MOMENTS IN NOISE: 20 COVERS

cover-songs

Everybody loves a good cover. So we tracked down a whole bunch of musicians, writers, broadcasters, artists, filmmakers and general music lovers to find out what their favourite rendition is and why it's so goddamn good.

Jon Paul Davis (Conan)

 
 

Anthrax doing Protest And Survive. Original by Discharge.

Protest and Survive by Discharge was a track I first heard on Anthrax's Attack of The Killer B's (1991). Anthrax were (and are) on constant rotation on my music player and I love how heavy this song is, particularly with the Scott Ian vocals. The original is pretty awesome too.

 

Will Oakeshott (Heavy Magazine Journalist)

 
 

Nine Inch Nails doing Dead Souls. Original by Joy Division.

I cannot begin to describe the impact Joy Division has had on my life. But from my first proper exploration of the Unknown Pleasures record, a dark wave crashed over my entire being and dragged me down to an endless abyss which, amongst its discomfort, completely soothed me. It still does and I think mostly because Ian Curtis (RIP) truly spoke to me with his lyrics, as if he understood my mental struggle before even I could comprehend it. I remember seeing The Crow (1994) before I was even a teenager and this cover song scared me senseless, but I couldn't escape it. Years later when re-watching the film, I discovered it was a cover of Joy Division's Dead Souls and from that point I really began to appreciate Trent Reznor and Nine Inch Nails.

 

Alex Wilson (Sleepmakeswaves)

 
 

Husker Du doing Eight Miles High. Original by the Byrds.

A 60s classic suffocated under a sea of distortion and despair, yet the timeless songwriting still shines through. I love covers that discover new emotions in an old song, and Bob Mould's wordless howls at the climax are both chilling and exhilarating.

 

Michael Christopher (Drowning Horse/Territory/Self-Harm)

 
 

Sepultura doing Symptom Of The Universe. Original by Black Sabbath.

My dad brought me up on a lot of hard rock stuff and would frequently play Black Sabbath's Paranoid (1970) from as early as I can remember. I got pretty into heavy metal from around the age of 10 and came across Sepultura's version of Symptom of the Universe on their Blood Rooted (1997) CD, which I was lucky enough to inherit from my brother, whom had won it in a competition in the Community Newspaper.

The track was fierce and by far the standout on the CD. I'd never heard the original version before and once I discovered that it was actually a cover of a Sabbath song, it instantly became my favourite Sabbath track and prompted me to explore a lot more of their back catalogue. It remains to be my favourite Sabbath track to this day and I have Sepultura to thank for that.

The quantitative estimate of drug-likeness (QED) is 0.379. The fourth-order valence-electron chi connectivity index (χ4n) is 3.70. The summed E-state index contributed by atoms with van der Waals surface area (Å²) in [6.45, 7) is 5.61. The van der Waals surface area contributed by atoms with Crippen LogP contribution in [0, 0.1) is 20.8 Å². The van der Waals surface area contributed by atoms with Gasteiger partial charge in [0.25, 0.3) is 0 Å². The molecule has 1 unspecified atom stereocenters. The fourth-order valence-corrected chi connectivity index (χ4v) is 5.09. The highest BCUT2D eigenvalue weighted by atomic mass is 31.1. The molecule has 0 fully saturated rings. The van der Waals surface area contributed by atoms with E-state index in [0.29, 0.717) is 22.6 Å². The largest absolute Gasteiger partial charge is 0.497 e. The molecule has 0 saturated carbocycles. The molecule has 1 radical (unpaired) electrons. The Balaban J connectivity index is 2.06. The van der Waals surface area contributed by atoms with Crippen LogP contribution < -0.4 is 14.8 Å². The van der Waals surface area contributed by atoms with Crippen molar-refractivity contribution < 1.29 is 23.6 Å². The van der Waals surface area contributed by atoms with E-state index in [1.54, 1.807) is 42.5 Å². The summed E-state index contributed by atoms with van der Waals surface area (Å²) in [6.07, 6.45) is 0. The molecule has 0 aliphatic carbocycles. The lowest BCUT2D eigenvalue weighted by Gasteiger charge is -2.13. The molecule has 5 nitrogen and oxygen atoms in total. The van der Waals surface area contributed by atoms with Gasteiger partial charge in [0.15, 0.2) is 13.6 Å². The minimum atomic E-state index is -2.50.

Azgorh Drakenhof (Drowning The Light)

 
 

Mutiilation doing My Way. Original by Frank Sinatra.

Ever since this first came out as part of the split vinyl collection with Deathspell Omega, Malicious Secrets, Antaeus and Mutiilation entitled From the Entrails to the Dirt (2005), I instantly appreciated this song and it is definitely one of my favourite cover tracks.

The most being that despite it being, of all things, a Frank Sinatra song, it not only works so well as a black metal song on a musical level (if it wasn't pointed out what it was I'm sure many would not know it wasn't), but the lyrics and theme of that song in particular fit Mutiilation so well. You can look at lyrics from the last four Mutiilation albums and see similarities, even from the first line: "And now, the end is near; And so I face the final curtain". It is utterly fitting for the dark, manic, depressing and verging on suicidal journey Mutiilation would take it's listeners on and also, funnily enough, the riffs are very Mutiilation-esque when played in this style.

Another reason is because Mutiilation/Meyhnach has ALWAYS done things his way. Whether it will upset fans or what they expect from him and his band, he has always been one against the grain and one who has paved his own path and sparked some original ideas within the genre. He has always remained true to his art and true to himself and what he wants from his art, and I have always respected such honesty from an artist. I also enjoyed watching the fallout at the time of "Why would a black metal cult figure like Mutiilation do a cover of Frank Sinatra?" and the tears of fanboys and rawcore kids flowed freely forever more due to it.

Is it the best cover musically? It's excellent, maybe not the very best, but what it represents outweighs the 'music'. True dark reflection will always capture my attention more then 'music' or 'productions values'.

 

'Rupert Murdoch' aka Privacy (Producer)

 
 

Pipilotti Rist doing Wicked Game. Original by Chris Isaak.

Video artist Pipilotti Rist delivering one of my all time favourite covers. Killer guitar work. I love how the tone is so similar to the original and the melody and mood remains faithful until it starts to unravel. Very cool stuff!

 

Heng Shen Yeap (Kromosom)

 
 

Disclose doing Mitt Totala Hat (second song). Original by Svart Parad.